“The country remains gripped by a housing crisis which the familiar rhetoric of successive Prime Ministers, Chancellors and Housing Secretaries has failed to solve. The housing association sector is desperately keen to play our part in delivering the many thousands of new homes for social rent that families urgently need.
“If the Government is serious about tackling the national housing crisis, it is now time to ‘get it done.’”
On homelessness, the Chancellor announced £643 million for accommodation and support services to help get rough sleepers off the street, including accommodation for 6,000 people.
The government is also introducing additional exemptions from the Shared Accommodation Rate (SAR) for Universal Credit and Housing Benefit claimants to protect those at risk of homelessness. According to the Treasury, this will enable rough sleepers aged 16-24, care leavers up to the age of 25, and victims of domestic abuse and human trafficking to live on their own, supporting their recovery from homelessness.
In its response, the Chartered Institute of Housing’s chief executive, Gavin Smart said there were some “important measures” to tackle the housing crisis, but he reiterated the need for the Government to invest in social rent homes.
“We are pleased that the Chancellor agrees with us that to deal with the crisis housing needs long-term attention and investment from government,” he added. “A £12.2 billion multi-year extension to the affordable homes programme will give some certainty – we hope this will include significant funding for homes at social rents, so that we build the truly affordable homes we so badly need.”
Smart also welcomed the £1 billion funding to tackle the cladding scandal, but warned that the true cost of making homes safe was likely going to be far higher.
“[T]the scale of investment required is likely to run to at least 10 times that amount. It is also important that we ensure that affected buildings below that height and leaseholders also receive the funding needed to make those homes safe,” he added.
“The commitment of £643 million funding to provide 6,000 homes for rough sleepers is a positive step. To support this commitment the gap between local housing allowance rates and the lowest 30% of private rented homes locally needs to be closed, if we are to successfully end homelessness once and for all.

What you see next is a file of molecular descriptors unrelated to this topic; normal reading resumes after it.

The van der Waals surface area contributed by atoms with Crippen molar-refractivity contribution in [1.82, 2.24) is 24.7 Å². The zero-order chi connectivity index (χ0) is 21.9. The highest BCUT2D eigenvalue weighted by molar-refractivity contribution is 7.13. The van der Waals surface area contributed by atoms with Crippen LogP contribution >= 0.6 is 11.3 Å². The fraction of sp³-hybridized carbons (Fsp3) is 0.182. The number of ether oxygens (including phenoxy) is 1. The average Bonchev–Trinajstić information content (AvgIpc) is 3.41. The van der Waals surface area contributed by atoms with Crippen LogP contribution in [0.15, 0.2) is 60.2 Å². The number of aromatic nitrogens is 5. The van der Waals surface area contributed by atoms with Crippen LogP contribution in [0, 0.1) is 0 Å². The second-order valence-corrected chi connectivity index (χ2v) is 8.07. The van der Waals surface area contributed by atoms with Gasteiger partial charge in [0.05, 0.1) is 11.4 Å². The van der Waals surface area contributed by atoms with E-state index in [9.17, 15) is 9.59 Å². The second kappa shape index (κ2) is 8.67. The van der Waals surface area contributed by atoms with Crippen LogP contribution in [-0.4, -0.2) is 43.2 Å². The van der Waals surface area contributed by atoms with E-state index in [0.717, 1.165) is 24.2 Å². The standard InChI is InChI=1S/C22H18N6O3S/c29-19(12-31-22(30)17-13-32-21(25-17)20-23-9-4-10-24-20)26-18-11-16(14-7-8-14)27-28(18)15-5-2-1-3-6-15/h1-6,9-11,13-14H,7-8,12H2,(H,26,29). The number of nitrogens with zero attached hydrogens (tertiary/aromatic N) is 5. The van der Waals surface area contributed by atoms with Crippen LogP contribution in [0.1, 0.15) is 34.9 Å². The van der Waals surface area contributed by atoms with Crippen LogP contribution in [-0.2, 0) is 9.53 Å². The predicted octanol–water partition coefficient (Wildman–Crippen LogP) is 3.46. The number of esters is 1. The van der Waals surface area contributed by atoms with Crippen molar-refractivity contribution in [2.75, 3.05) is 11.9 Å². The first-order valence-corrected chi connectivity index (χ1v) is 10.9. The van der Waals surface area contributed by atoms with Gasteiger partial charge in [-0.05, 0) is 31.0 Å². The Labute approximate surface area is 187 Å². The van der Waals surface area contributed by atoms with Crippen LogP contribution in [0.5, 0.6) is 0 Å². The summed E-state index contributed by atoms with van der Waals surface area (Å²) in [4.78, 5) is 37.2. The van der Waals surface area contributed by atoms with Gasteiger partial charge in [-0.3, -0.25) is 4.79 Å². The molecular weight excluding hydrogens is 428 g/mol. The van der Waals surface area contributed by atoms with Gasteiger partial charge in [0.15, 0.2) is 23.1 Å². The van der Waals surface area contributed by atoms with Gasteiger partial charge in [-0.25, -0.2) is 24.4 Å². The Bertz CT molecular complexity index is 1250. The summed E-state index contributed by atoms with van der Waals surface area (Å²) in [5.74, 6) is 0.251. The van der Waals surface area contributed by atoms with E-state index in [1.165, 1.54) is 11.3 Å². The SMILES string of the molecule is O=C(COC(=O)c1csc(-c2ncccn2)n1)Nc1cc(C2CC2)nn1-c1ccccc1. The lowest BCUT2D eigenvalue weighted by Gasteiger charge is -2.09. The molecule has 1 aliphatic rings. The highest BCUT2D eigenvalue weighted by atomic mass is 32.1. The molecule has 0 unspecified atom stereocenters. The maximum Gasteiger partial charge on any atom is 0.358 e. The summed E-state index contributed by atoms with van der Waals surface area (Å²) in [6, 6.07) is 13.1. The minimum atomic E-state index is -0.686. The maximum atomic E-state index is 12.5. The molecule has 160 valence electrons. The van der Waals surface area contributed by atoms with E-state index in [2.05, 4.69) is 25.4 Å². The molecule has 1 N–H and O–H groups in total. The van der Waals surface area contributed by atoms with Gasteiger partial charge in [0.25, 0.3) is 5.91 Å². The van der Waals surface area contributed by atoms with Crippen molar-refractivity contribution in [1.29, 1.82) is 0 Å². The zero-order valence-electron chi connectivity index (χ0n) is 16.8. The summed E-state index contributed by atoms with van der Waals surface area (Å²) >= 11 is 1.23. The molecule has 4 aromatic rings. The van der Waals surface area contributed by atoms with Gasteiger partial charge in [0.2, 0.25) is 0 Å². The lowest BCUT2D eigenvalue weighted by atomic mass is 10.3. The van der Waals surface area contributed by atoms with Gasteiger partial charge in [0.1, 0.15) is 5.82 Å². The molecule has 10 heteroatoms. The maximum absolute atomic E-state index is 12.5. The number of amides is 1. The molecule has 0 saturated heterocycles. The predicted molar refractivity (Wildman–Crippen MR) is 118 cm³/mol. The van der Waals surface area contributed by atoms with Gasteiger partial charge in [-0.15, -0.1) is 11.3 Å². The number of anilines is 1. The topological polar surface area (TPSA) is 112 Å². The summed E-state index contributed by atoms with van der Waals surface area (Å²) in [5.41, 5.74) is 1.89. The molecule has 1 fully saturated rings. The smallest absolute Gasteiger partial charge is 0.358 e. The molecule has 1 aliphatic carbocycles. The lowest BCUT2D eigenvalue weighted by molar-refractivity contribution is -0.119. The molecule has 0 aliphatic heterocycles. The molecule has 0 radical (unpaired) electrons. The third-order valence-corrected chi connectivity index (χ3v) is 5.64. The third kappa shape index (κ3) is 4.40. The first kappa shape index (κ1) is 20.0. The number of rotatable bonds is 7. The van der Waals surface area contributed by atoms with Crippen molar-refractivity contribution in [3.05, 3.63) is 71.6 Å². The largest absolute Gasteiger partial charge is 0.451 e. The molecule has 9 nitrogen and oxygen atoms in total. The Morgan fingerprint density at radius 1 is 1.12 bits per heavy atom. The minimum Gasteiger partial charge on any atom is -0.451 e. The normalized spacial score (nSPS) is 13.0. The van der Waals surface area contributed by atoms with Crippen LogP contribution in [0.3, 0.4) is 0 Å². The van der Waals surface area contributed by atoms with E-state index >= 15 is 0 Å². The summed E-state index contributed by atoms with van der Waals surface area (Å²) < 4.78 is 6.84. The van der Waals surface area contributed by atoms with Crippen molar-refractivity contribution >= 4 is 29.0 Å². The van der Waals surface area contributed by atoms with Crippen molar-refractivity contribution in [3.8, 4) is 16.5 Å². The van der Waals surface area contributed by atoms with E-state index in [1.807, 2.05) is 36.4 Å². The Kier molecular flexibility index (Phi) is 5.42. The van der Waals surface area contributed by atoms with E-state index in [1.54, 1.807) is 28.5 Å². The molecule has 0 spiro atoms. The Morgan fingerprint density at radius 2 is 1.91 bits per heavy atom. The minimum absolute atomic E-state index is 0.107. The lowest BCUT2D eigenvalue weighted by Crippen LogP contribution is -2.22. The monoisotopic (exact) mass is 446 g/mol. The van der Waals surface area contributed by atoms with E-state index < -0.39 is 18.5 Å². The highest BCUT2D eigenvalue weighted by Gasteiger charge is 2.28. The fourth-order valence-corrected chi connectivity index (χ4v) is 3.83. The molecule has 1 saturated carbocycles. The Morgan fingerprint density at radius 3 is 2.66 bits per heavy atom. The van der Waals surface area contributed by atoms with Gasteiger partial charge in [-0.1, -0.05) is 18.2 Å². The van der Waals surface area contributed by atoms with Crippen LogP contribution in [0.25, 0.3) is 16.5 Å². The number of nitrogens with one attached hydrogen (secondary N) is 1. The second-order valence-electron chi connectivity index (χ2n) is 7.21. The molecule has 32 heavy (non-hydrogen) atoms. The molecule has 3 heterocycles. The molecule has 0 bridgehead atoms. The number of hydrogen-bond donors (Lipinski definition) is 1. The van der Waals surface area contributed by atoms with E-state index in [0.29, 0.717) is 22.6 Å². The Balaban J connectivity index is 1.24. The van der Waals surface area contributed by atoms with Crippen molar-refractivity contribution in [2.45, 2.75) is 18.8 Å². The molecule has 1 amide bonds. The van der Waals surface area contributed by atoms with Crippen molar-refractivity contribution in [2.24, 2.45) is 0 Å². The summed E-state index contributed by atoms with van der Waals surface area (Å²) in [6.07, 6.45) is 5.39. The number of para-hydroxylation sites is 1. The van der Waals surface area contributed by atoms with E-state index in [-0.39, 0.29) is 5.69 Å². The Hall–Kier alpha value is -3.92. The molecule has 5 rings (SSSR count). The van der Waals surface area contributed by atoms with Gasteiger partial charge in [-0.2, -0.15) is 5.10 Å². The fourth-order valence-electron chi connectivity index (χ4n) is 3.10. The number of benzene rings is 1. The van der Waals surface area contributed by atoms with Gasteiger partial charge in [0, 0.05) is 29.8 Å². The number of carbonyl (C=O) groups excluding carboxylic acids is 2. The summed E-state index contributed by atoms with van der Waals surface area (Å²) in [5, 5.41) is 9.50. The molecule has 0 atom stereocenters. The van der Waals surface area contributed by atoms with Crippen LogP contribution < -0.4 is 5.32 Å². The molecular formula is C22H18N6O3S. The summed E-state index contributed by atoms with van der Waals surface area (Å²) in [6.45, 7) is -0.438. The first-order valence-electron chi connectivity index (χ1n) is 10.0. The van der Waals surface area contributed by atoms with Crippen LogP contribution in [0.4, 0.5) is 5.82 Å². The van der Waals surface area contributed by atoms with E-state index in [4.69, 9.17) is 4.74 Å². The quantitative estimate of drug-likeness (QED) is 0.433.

“With a comprehensive spending review still to come, we will continue to urge Government to invest in the social rented homes we need so badly and to ensure that people on low incomes have the help with housing costs they need.”
When it comes to unsafe cladding, the Chancellor’s pledge of £1 billion to fund its removal certainly brought a sigh of relief from resident organisations, but there was no illusions that this would be a quick process; nor was the determination to push ministers for a resolution to their woes in any way diminished.
As the organisation Manchester Cladiators said in a statement: “Hundreds of thousands of residents, including thousands in Greater Manchester, with unsafe cladding and other fire safety issues had been anxiously waiting to hear if the new Chancellor would rescue them from their nightmare.
“The announcement today of a £1 billion Building Safety Fund in the Budget is a hugely positive step in response to concerted efforts by affected residents to get their voices heard…
“However, our experience of the Government’s £200 million ACM Fund, announced in May 2019, also shows that it will be many months before funding is committed and many more months before works are completed and all residents’ homes made safe – including those in buildings under 18m.
“Today is a good day but we will continue to pressure Government until every single property is safe.”
The Mayor of Greater Manchester, Andy Burnham, wasn’t overall impressed by Sunak’s Budget, saying that when it comes to ‘levelling up’ the North it was “only a start”.
“Ministers have made a lot of promises to people here over recent months but what has been announced today does not live up to the rhetoric,” he added. “The Government will need to up its game in the Spending Review later this year if, as the Chancellor might say, they are really going to get the Northern Powerhouse done.
“One of the most welcome announcements was the Chancellor signalling the end of the cladding nightmare for thousands of residents across the country. But the devil will be in the detail. By limiting the funding to buildings over 18 metres, he is excluding multi-story buildings like the Cube in Bolton which caught fire last year. As welcome as this announcement is, the Chancellor may well need to go further so all residents can sleep safe in their beds.
“The Prime Minister is fond of saying, rightly, that the people of the North lent him their votes. He and his Government will need to do much more in the Autumn than today’s modest measures if he is to repay those loans.”